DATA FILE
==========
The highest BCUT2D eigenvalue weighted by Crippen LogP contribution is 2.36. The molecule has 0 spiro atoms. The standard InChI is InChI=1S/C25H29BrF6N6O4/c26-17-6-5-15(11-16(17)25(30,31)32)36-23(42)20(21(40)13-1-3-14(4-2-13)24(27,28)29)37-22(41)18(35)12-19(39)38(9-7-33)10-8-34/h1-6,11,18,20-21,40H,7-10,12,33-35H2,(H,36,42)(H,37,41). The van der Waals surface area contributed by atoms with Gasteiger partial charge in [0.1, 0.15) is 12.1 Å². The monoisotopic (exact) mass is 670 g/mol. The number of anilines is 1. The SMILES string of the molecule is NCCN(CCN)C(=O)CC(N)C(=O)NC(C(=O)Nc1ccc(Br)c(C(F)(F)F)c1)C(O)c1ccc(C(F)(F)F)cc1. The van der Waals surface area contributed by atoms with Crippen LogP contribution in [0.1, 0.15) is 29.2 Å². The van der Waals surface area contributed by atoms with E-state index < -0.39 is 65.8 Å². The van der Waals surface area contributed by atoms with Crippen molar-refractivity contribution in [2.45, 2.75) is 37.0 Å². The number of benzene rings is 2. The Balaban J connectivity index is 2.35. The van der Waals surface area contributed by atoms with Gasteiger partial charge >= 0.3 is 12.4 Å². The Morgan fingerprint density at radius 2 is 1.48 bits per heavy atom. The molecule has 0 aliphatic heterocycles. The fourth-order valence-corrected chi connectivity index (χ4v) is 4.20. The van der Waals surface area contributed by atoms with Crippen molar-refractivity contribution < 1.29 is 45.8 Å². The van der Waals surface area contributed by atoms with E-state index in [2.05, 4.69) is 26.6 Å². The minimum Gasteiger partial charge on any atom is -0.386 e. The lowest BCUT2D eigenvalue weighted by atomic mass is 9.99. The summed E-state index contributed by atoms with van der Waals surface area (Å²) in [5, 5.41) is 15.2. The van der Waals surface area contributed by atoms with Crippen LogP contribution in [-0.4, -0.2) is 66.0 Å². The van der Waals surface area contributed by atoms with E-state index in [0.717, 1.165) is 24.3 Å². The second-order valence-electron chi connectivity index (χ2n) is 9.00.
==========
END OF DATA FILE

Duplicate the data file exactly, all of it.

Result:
The highest BCUT2D eigenvalue weighted by Crippen LogP contribution is 2.36. The molecule has 0 spiro atoms. The standard InChI is InChI=1S/C25H29BrF6N6O4/c26-17-6-5-15(11-16(17)25(30,31)32)36-23(42)20(21(40)13-1-3-14(4-2-13)24(27,28)29)37-22(41)18(35)12-19(39)38(9-7-33)10-8-34/h1-6,11,18,20-21,40H,7-10,12,33-35H2,(H,36,42)(H,37,41). The van der Waals surface area contributed by atoms with Gasteiger partial charge in [0.1, 0.15) is 12.1 Å². The monoisotopic (exact) mass is 670 g/mol. The number of anilines is 1. The SMILES string of the molecule is NCCN(CCN)C(=O)CC(N)C(=O)NC(C(=O)Nc1ccc(Br)c(C(F)(F)F)c1)C(O)c1ccc(C(F)(F)F)cc1. The van der Waals surface area contributed by atoms with Crippen LogP contribution in [0.1, 0.15) is 29.2 Å². The van der Waals surface area contributed by atoms with E-state index < -0.39 is 65.8 Å². The van der Waals surface area contributed by atoms with Crippen molar-refractivity contribution in [2.45, 2.75) is 37.0 Å². The number of benzene rings is 2. The Balaban J connectivity index is 2.35. The van der Waals surface area contributed by atoms with Gasteiger partial charge >= 0.3 is 12.4 Å². The Morgan fingerprint density at radius 2 is 1.48 bits per heavy atom. The molecule has 0 aliphatic heterocycles. The fourth-order valence-corrected chi connectivity index (χ4v) is 4.20. The van der Waals surface area contributed by atoms with Crippen molar-refractivity contribution < 1.29 is 45.8 Å². The van der Waals surface area contributed by atoms with E-state index in [2.05, 4.69) is 26.6 Å². The minimum Gasteiger partial charge on any atom is -0.386 e. The lowest BCUT2D eigenvalue weighted by atomic mass is 9.99. The summed E-state index contributed by atoms with van der Waals surface area (Å²) in [5, 5.41) is 15.2. The van der Waals surface area contributed by atoms with Crippen LogP contribution in [-0.4, -0.2) is 66.0 Å². The van der Waals surface area contributed by atoms with E-state index in [0.717, 1.165) is 24.3 Å². The second-order valence-electron chi connectivity index (χ2n) is 9.00.